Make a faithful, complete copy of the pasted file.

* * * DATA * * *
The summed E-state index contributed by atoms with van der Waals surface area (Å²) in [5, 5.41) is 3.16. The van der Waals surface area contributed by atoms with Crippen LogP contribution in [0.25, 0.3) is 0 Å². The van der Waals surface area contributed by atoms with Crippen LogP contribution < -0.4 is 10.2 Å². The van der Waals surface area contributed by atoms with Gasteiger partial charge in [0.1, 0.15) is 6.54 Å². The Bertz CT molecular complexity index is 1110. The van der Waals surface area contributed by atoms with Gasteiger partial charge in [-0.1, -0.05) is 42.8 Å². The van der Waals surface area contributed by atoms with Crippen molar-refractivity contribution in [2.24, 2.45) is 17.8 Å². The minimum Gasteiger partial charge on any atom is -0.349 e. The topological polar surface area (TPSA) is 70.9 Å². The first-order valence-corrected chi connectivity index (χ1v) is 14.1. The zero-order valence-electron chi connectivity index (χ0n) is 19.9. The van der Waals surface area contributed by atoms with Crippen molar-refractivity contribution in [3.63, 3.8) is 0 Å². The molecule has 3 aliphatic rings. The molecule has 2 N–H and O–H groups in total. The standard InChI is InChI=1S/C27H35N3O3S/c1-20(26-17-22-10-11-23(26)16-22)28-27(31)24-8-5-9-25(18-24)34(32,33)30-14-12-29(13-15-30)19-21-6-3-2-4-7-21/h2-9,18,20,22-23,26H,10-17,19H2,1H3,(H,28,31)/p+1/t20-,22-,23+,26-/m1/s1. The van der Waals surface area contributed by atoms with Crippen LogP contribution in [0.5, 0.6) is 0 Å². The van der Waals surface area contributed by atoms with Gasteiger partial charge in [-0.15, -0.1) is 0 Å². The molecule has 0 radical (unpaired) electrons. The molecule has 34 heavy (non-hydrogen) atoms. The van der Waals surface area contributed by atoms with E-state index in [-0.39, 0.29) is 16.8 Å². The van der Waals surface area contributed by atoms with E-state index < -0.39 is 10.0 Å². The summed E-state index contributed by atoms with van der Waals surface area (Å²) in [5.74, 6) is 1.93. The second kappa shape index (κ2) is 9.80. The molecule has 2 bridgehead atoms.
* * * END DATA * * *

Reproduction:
The summed E-state index contributed by atoms with van der Waals surface area (Å²) in [5, 5.41) is 3.16. The van der Waals surface area contributed by atoms with Crippen LogP contribution in [0.25, 0.3) is 0 Å². The van der Waals surface area contributed by atoms with Crippen LogP contribution < -0.4 is 10.2 Å². The van der Waals surface area contributed by atoms with Gasteiger partial charge in [0.1, 0.15) is 6.54 Å². The Bertz CT molecular complexity index is 1110. The van der Waals surface area contributed by atoms with Gasteiger partial charge in [-0.1, -0.05) is 42.8 Å². The van der Waals surface area contributed by atoms with Crippen molar-refractivity contribution in [2.24, 2.45) is 17.8 Å². The minimum Gasteiger partial charge on any atom is -0.349 e. The topological polar surface area (TPSA) is 70.9 Å². The first-order valence-corrected chi connectivity index (χ1v) is 14.1. The zero-order valence-electron chi connectivity index (χ0n) is 19.9. The van der Waals surface area contributed by atoms with Crippen molar-refractivity contribution in [3.63, 3.8) is 0 Å². The molecule has 3 aliphatic rings. The molecule has 2 N–H and O–H groups in total. The standard InChI is InChI=1S/C27H35N3O3S/c1-20(26-17-22-10-11-23(26)16-22)28-27(31)24-8-5-9-25(18-24)34(32,33)30-14-12-29(13-15-30)19-21-6-3-2-4-7-21/h2-9,18,20,22-23,26H,10-17,19H2,1H3,(H,28,31)/p+1/t20-,22-,23+,26-/m1/s1. The van der Waals surface area contributed by atoms with Crippen LogP contribution in [0.5, 0.6) is 0 Å². The van der Waals surface area contributed by atoms with Gasteiger partial charge in [-0.15, -0.1) is 0 Å². The molecule has 0 radical (unpaired) electrons. The molecule has 34 heavy (non-hydrogen) atoms. The van der Waals surface area contributed by atoms with E-state index in [-0.39, 0.29) is 16.8 Å². The van der Waals surface area contributed by atoms with E-state index < -0.39 is 10.0 Å². The summed E-state index contributed by atoms with van der Waals surface area (Å²) in [5.74, 6) is 1.93. The second kappa shape index (κ2) is 9.80. The molecule has 2 bridgehead atoms.